The Consumer Electronics Show (CES) is an odd place to announce an enterprise product, but the Wi-Fi Alliance used the massive trade show — which has more or less taken over where Comdex left off — to announce a major upgrade to Wi-Fi security.
The alliance announced the Wi-Fi Protected Access 3 (WPA3), a new standard of Wi-Fi security that greatly increases the security capabilities of the wireless standard. WPA2, which is the current standard in wireless security, has been around for 14 years, so this is way overdue.
The update can’t come to market fast enough. Last fall, a major vulnerability in WPA2 and WPA called KRACK — for Key Reinstallation Attack — came to light. KRACK could allow attackers to snoop on encrypted data being transferred between computers and wireless access points.
4 enhancements in WPA3
There are four main enhancements to the standard, but the Alliance did not divulge technical details on how these will be implemented. The first is “robust protections” for people who use weak passwords, as well as protection against what are known as dictionary attacks to try and brute force the password.
Second, WPA3 aims to simplify the configuration process and security for devices with limited display interfaces. This will be ideal for sensors and Internet of Things (IoT) devices. You will be able to tap a smartphone against a device or sensor and then provision the device onto the network.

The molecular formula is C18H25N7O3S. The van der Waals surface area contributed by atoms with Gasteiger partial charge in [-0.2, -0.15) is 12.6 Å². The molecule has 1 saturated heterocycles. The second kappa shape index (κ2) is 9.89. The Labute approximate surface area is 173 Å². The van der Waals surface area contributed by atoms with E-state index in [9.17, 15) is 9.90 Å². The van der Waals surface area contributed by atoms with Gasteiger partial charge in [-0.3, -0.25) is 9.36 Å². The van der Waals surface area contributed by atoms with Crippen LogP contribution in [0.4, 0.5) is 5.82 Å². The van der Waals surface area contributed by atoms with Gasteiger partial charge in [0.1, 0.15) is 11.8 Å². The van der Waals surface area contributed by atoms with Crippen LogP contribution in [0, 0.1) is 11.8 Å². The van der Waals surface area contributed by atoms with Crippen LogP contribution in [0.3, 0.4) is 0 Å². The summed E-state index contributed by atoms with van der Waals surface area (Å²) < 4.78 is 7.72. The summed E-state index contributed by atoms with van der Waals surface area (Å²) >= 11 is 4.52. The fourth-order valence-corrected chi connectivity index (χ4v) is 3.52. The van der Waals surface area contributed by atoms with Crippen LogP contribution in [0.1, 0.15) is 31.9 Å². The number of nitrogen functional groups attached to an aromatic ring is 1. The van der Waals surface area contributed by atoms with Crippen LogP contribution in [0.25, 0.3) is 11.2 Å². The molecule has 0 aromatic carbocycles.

The third improvement is specifically for open Wi-Fi networks, such as those found in stores, restaurants, and coffee shops. WPA3 device will give every user individualized data encryption without the need to configure a network password. Again, details are lacking, but it should help allay some fears about employees working at a Starbucks.
Finally, WPA3 aims to deliver stronger security for government, defense, and industrial networks by complying with the Commercial National Security Algorithm (CNSA) Suite. CNSA is a 192-bit security protocol mandated for secure networks.
The Alliance expects products to ship later this year, and since its members include Apple, Cisco, Microsoft, and Qualcomm, they would know.
Update long due
WPA2 is the standard for security, and it isn’t terribly secure. You have KRACK, DEAUTH, and the general weakness of access points. Yet this is the standard for securing everything from your corporate network to the IoT.
It’s a darn shame it took this long to update. But as USB has proven, if you want to get nothing done, turn it over to an industry consortium. That’s where standards go to die because everyone wants their IP used so they make money off every sale. The end result is nothing gets done.